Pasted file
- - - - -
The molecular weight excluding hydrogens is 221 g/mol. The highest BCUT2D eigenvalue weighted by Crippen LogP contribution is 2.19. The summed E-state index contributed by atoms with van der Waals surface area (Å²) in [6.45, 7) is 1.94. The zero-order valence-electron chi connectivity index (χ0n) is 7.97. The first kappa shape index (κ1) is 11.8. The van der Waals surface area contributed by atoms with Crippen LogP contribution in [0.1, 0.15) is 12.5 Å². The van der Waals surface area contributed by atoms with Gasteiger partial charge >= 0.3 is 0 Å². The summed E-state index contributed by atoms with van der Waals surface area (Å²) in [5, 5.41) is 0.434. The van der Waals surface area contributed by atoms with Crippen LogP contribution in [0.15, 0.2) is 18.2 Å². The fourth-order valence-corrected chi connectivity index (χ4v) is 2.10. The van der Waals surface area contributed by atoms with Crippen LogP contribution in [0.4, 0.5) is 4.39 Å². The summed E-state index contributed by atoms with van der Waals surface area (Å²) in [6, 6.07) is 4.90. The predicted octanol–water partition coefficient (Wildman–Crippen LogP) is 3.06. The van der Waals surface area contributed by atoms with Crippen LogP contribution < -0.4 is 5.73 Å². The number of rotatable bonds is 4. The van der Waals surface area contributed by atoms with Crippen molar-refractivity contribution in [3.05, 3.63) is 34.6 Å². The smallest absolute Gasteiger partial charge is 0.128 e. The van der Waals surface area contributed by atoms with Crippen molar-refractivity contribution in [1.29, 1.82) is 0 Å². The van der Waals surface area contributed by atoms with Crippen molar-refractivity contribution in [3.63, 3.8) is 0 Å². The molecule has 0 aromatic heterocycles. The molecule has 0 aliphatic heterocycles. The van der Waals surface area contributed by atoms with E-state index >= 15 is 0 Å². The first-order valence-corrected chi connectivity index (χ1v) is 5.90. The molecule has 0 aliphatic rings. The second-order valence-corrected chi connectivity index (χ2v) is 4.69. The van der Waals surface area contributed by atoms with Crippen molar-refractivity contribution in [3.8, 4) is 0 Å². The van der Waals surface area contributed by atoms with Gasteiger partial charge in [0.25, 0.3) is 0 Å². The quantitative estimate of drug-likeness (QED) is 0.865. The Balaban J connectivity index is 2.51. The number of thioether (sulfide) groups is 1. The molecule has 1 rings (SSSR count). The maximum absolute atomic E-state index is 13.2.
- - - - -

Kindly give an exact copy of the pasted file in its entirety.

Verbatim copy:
The molecular weight excluding hydrogens is 221 g/mol. The highest BCUT2D eigenvalue weighted by Crippen LogP contribution is 2.19. The summed E-state index contributed by atoms with van der Waals surface area (Å²) in [6.45, 7) is 1.94. The zero-order valence-electron chi connectivity index (χ0n) is 7.97. The first kappa shape index (κ1) is 11.8. The van der Waals surface area contributed by atoms with Crippen LogP contribution in [0.1, 0.15) is 12.5 Å². The van der Waals surface area contributed by atoms with Gasteiger partial charge >= 0.3 is 0 Å². The summed E-state index contributed by atoms with van der Waals surface area (Å²) in [5, 5.41) is 0.434. The van der Waals surface area contributed by atoms with Crippen LogP contribution in [0.15, 0.2) is 18.2 Å². The fourth-order valence-corrected chi connectivity index (χ4v) is 2.10. The van der Waals surface area contributed by atoms with Crippen LogP contribution in [0.4, 0.5) is 4.39 Å². The summed E-state index contributed by atoms with van der Waals surface area (Å²) in [6, 6.07) is 4.90. The predicted octanol–water partition coefficient (Wildman–Crippen LogP) is 3.06. The van der Waals surface area contributed by atoms with Crippen LogP contribution < -0.4 is 5.73 Å². The number of rotatable bonds is 4. The van der Waals surface area contributed by atoms with Crippen molar-refractivity contribution in [3.05, 3.63) is 34.6 Å². The smallest absolute Gasteiger partial charge is 0.128 e. The van der Waals surface area contributed by atoms with Crippen molar-refractivity contribution in [1.29, 1.82) is 0 Å². The van der Waals surface area contributed by atoms with Crippen molar-refractivity contribution in [3.63, 3.8) is 0 Å². The molecule has 0 aromatic heterocycles. The molecule has 0 aliphatic heterocycles. The van der Waals surface area contributed by atoms with E-state index >= 15 is 0 Å². The first-order valence-corrected chi connectivity index (χ1v) is 5.90. The molecule has 0 aliphatic rings. The second-order valence-corrected chi connectivity index (χ2v) is 4.69. The van der Waals surface area contributed by atoms with Crippen molar-refractivity contribution in [3.8, 4) is 0 Å². The van der Waals surface area contributed by atoms with Gasteiger partial charge in [0.25, 0.3) is 0 Å². The quantitative estimate of drug-likeness (QED) is 0.865. The Balaban J connectivity index is 2.51. The number of thioether (sulfide) groups is 1. The molecule has 1 rings (SSSR count). The maximum absolute atomic E-state index is 13.2.